Parental alcohol and drug addiction hinders early childhood mental health development through mistrust, doubt, and guilt. In addition, alcohol and drug abuse can lead to psychological and physical abuse that imposes lifelong physical and emotional scars.
A child’s entire life trajectory can be altered by parental substance abuse as early as in the womb. Mothers who drink during pregnancy risk severe developmental problems that affect different children in different ways, from birth defects to behavioral issues, to fetal death. Fetal alcohol syndrome can cause brain damage and growth defects that are irreversible. These include the central nervous system and intellectual disabilities like cerebral palsy and mixed expressive, receptive language disorder.
Childhood trauma is formally defined as an event that a child finds overwhelmingly distressing or emotionally painful, often resulting in lasting mental or physical effects.
Children may be very resilient in the face of stress or life challenges, but serious adverse experiences can make it difficult for them to cope. Some develop lifelong mental health problems stemming from early childhood neglect and mental or physical trauma.
Early childhood trauma can affect a child’s brain structure and cognitive, social, and emotional development capacity. Learning to form relationships can be especially difficult when a child loses trust and confidence.
Very young children may feel too frightened to express how they are feeling, keeping emotions bottled up inside. They may fear separation from their loved ones, suffer from nightmares, scream and cry constantly, or lose weight from poor eating habits.
Children often have a hard time identifying and expressing their emotions. Parents can help their children express their emotions by teaching them to determine how they are feeling. Identifying emotions and feelings can help a child learn about positive mental health.
Some specific actions a parent can do to help their child better express their emotions in a positive and healthy way. Mental health services can help a child learn how to positively express their emotions.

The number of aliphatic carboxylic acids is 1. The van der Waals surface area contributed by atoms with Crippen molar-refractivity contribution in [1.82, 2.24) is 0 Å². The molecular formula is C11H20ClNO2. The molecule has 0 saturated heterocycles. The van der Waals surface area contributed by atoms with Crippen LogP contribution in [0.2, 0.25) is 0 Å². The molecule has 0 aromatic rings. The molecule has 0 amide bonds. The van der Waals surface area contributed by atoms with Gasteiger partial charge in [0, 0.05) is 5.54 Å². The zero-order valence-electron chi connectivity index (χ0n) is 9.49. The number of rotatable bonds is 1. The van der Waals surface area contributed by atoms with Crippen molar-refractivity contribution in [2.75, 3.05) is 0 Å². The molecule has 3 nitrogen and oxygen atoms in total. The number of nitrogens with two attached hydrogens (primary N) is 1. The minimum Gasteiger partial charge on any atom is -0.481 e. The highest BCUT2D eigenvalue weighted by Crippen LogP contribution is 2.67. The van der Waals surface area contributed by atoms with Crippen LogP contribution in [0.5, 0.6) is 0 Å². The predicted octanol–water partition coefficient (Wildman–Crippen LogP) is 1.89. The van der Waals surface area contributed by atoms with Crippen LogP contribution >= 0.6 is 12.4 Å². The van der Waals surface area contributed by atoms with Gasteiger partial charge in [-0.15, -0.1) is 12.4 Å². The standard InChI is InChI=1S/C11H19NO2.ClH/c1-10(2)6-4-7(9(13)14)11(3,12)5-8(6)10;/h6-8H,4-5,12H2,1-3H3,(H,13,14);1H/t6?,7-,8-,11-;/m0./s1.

Set boundaries for what is appropriate behavior and what is not regarding the expression of emotions. Healthy and safe expressions teach children how to deal with situations and their aftermath. Acting out uncontrollably can mean anything from fear to hunger to needing a nap.
All children display all sorts of behaviors that are part of their normal development. However, when acting out becomes extreme, when it happens frequently over time in various environments, professional support may be needed when parenting knowledge and skills don’t resolve the issues.
What remains is that parents are the best advocates for their children. Parents see how their children are reaching developmental milestones. They can intervene when they are not. Some parents need support from professionals like Southern California Sunrise Recovery Center when addiction impedes their children’s early childhood mental health journey.
This is what Early Childhood Mental Health Awareness Month is all about – giving children the best foundation for lifelong emotional, social, and physical health. Responding to their mental health needs early can circumvent mental health issues that don’t have to happen.